Additional research has demonstrated the same phenomenon occurs in humans.  For instance, a 2002 study from the Journal of Spinal Disorders and Techniques concluded that "back pain may be aggravated by atmosphere depression in patients with lumbar disc disease."  And a 2007 study from the American Journal of Medicine determined that "changes in barometric pressure are independently associated with osteoarthritis knee pain severity."

Various mechanisms have been proposed to account for this relationship, but the most likely explanation involves the expansion of fluid in swollen joints following fluctuations in barometric pressure.  Inflammation due to dysfunction, disease or injury will lead to swelling in and surrounding a joint.  Because materials of varying densities are affected differently by pressure changes, drops in barometric pressure expand this extra fluid more the muscle, ligaments and connective tissue that make up the joint capsule, stretching sensitized tissues and activating a nociceptive (pain) response.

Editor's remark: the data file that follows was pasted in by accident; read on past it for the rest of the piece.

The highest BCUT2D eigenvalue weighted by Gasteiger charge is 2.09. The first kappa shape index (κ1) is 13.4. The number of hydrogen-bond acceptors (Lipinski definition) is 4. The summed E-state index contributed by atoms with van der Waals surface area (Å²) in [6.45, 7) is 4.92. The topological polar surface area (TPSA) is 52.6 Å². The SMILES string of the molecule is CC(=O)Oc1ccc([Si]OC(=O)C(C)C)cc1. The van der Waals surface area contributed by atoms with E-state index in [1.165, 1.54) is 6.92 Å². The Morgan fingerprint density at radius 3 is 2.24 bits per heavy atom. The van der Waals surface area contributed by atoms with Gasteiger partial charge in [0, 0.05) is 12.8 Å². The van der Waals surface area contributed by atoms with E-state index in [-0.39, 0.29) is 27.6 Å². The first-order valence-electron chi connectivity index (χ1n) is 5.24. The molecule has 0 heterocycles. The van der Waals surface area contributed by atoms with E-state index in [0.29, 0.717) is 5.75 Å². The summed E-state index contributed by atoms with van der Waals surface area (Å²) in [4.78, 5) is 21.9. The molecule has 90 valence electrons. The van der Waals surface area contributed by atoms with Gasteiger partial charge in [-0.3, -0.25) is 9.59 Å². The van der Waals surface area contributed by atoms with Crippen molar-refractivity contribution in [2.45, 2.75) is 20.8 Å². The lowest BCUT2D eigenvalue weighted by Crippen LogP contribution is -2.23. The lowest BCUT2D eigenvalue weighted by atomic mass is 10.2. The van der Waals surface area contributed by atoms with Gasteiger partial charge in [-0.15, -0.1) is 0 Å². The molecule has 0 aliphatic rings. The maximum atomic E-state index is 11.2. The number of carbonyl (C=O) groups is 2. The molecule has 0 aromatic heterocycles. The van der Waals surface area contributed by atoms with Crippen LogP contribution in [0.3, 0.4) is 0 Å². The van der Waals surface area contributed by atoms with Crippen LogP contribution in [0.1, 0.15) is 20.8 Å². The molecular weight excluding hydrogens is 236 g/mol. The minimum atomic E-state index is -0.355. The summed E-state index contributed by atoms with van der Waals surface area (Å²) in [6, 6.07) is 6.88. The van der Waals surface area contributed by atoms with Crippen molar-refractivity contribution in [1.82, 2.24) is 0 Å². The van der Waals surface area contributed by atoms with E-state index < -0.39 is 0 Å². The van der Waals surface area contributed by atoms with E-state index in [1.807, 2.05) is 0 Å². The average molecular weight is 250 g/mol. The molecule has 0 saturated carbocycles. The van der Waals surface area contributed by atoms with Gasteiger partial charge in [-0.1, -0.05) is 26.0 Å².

A good illustration for the layperson is a balloon in a barometric chamber.  If the pressure outside the balloon drops, the air on the inside expands and stretches the walls of the balloon.  When the same happens to a swollen joint, the expansion stretches soft tissue, irritates endings and causes pain.

It's important to note that this contraction and expansion of excess fluid in joints is happening on such a small scale that it cannot be quantified by any scientific means and the process is therefore entirely theoretical.  But whatever the mechanism, the takeaway is that some degree of inflammation must already exist, whether we are aware of it or not, for barometric pressure changes to lead to joint pain.  Weather changes can't cause pain by themselves; they can only exacerbate inflammation that's already there.  After all, not everyone experiences pain when a storm is brewing, and those who do don't experience pain in every joint.

It really drives home what chiropractors have been saying for decades: The absence of pain isn't the same as good health!  So while there's validity to the idea of  "aches and pains mean coming rains," anticipation of weather changes shouldn't interfere with patients' motivation to decrease underlying inflammation with the things they actually can control.  Sunny days ahead are no substitution for proper exercise, good diet and supplementation, and regular chiropractic care.


The Problem With Surgery for Low Back Pain